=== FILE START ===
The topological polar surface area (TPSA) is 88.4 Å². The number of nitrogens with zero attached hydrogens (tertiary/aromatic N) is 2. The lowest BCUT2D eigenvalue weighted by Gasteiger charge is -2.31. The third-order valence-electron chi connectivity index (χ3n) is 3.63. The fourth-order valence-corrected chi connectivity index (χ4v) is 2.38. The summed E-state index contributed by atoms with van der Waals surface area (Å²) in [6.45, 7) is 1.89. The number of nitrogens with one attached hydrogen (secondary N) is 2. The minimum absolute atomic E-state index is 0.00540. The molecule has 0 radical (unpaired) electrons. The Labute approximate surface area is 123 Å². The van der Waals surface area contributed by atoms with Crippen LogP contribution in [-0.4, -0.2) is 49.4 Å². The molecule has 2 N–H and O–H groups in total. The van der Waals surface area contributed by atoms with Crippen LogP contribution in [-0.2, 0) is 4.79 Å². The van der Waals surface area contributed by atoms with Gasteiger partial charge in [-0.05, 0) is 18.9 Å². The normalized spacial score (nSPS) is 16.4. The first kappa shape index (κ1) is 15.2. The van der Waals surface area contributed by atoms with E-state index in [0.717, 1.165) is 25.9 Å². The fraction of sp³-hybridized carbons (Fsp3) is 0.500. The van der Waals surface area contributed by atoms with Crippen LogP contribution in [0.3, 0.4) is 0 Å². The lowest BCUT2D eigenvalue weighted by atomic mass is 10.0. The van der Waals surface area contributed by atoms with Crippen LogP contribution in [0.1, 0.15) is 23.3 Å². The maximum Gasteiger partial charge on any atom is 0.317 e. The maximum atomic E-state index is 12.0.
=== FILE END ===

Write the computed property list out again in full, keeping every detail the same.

The topological polar surface area (TPSA) is 88.4 Å². The number of nitrogens with zero attached hydrogens (tertiary/aromatic N) is 2. The lowest BCUT2D eigenvalue weighted by Gasteiger charge is -2.31. The third-order valence-electron chi connectivity index (χ3n) is 3.63. The fourth-order valence-corrected chi connectivity index (χ4v) is 2.38. The summed E-state index contributed by atoms with van der Waals surface area (Å²) in [6.45, 7) is 1.89. The number of nitrogens with one attached hydrogen (secondary N) is 2. The minimum absolute atomic E-state index is 0.00540. The molecule has 0 radical (unpaired) electrons. The Labute approximate surface area is 123 Å². The van der Waals surface area contributed by atoms with Crippen LogP contribution in [-0.4, -0.2) is 49.4 Å². The molecule has 2 N–H and O–H groups in total. The van der Waals surface area contributed by atoms with Crippen LogP contribution in [-0.2, 0) is 4.79 Å². The van der Waals surface area contributed by atoms with Gasteiger partial charge in [-0.05, 0) is 18.9 Å². The normalized spacial score (nSPS) is 16.4. The first kappa shape index (κ1) is 15.2. The van der Waals surface area contributed by atoms with E-state index in [0.717, 1.165) is 25.9 Å². The fraction of sp³-hybridized carbons (Fsp3) is 0.500. The van der Waals surface area contributed by atoms with Crippen LogP contribution in [0.3, 0.4) is 0 Å². The lowest BCUT2D eigenvalue weighted by atomic mass is 10.0. The van der Waals surface area contributed by atoms with Crippen LogP contribution in [0.1, 0.15) is 23.3 Å². The maximum Gasteiger partial charge on any atom is 0.317 e. The maximum atomic E-state index is 12.0.